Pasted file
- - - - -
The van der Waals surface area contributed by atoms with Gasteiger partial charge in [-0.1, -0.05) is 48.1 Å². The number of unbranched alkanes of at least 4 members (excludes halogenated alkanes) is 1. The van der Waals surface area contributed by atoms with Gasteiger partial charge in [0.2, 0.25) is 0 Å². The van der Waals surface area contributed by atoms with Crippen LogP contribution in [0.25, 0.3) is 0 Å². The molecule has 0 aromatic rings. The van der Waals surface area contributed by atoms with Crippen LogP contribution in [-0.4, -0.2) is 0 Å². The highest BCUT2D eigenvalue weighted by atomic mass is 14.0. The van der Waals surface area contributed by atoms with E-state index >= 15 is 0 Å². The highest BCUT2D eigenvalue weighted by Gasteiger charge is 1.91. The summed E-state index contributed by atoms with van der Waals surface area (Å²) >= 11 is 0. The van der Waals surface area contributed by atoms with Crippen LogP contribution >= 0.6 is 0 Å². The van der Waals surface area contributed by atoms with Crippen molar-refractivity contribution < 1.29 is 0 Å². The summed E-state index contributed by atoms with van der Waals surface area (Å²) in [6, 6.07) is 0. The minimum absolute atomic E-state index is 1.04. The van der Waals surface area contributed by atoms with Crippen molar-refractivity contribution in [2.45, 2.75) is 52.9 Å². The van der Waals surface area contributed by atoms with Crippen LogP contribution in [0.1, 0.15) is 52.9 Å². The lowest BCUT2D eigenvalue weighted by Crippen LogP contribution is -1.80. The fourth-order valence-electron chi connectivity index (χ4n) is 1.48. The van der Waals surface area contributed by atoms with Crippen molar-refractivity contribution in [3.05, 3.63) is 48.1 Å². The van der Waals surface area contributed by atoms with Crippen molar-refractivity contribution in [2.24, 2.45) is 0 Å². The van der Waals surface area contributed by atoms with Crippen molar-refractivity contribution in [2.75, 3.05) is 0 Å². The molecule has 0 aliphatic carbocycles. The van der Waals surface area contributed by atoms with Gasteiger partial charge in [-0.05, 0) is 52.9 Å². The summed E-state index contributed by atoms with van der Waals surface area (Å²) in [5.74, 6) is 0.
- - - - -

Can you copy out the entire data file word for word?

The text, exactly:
The van der Waals surface area contributed by atoms with Gasteiger partial charge in [-0.1, -0.05) is 48.1 Å². The number of unbranched alkanes of at least 4 members (excludes halogenated alkanes) is 1. The van der Waals surface area contributed by atoms with Gasteiger partial charge in [0.2, 0.25) is 0 Å². The van der Waals surface area contributed by atoms with Crippen LogP contribution in [0.25, 0.3) is 0 Å². The molecule has 0 aromatic rings. The van der Waals surface area contributed by atoms with Crippen LogP contribution in [-0.4, -0.2) is 0 Å². The highest BCUT2D eigenvalue weighted by atomic mass is 14.0. The van der Waals surface area contributed by atoms with E-state index >= 15 is 0 Å². The highest BCUT2D eigenvalue weighted by Gasteiger charge is 1.91. The summed E-state index contributed by atoms with van der Waals surface area (Å²) >= 11 is 0. The van der Waals surface area contributed by atoms with Crippen LogP contribution >= 0.6 is 0 Å². The van der Waals surface area contributed by atoms with Crippen molar-refractivity contribution < 1.29 is 0 Å². The summed E-state index contributed by atoms with van der Waals surface area (Å²) in [6, 6.07) is 0. The minimum absolute atomic E-state index is 1.04. The van der Waals surface area contributed by atoms with Crippen molar-refractivity contribution in [2.45, 2.75) is 52.9 Å². The van der Waals surface area contributed by atoms with Crippen LogP contribution in [0.1, 0.15) is 52.9 Å². The lowest BCUT2D eigenvalue weighted by Crippen LogP contribution is -1.80. The fourth-order valence-electron chi connectivity index (χ4n) is 1.48. The van der Waals surface area contributed by atoms with Crippen molar-refractivity contribution in [3.05, 3.63) is 48.1 Å². The van der Waals surface area contributed by atoms with Crippen molar-refractivity contribution in [2.24, 2.45) is 0 Å². The van der Waals surface area contributed by atoms with Crippen molar-refractivity contribution in [2.75, 3.05) is 0 Å². The molecule has 0 aliphatic carbocycles. The van der Waals surface area contributed by atoms with Gasteiger partial charge in [-0.05, 0) is 52.9 Å². The summed E-state index contributed by atoms with van der Waals surface area (Å²) in [5.74, 6) is 0.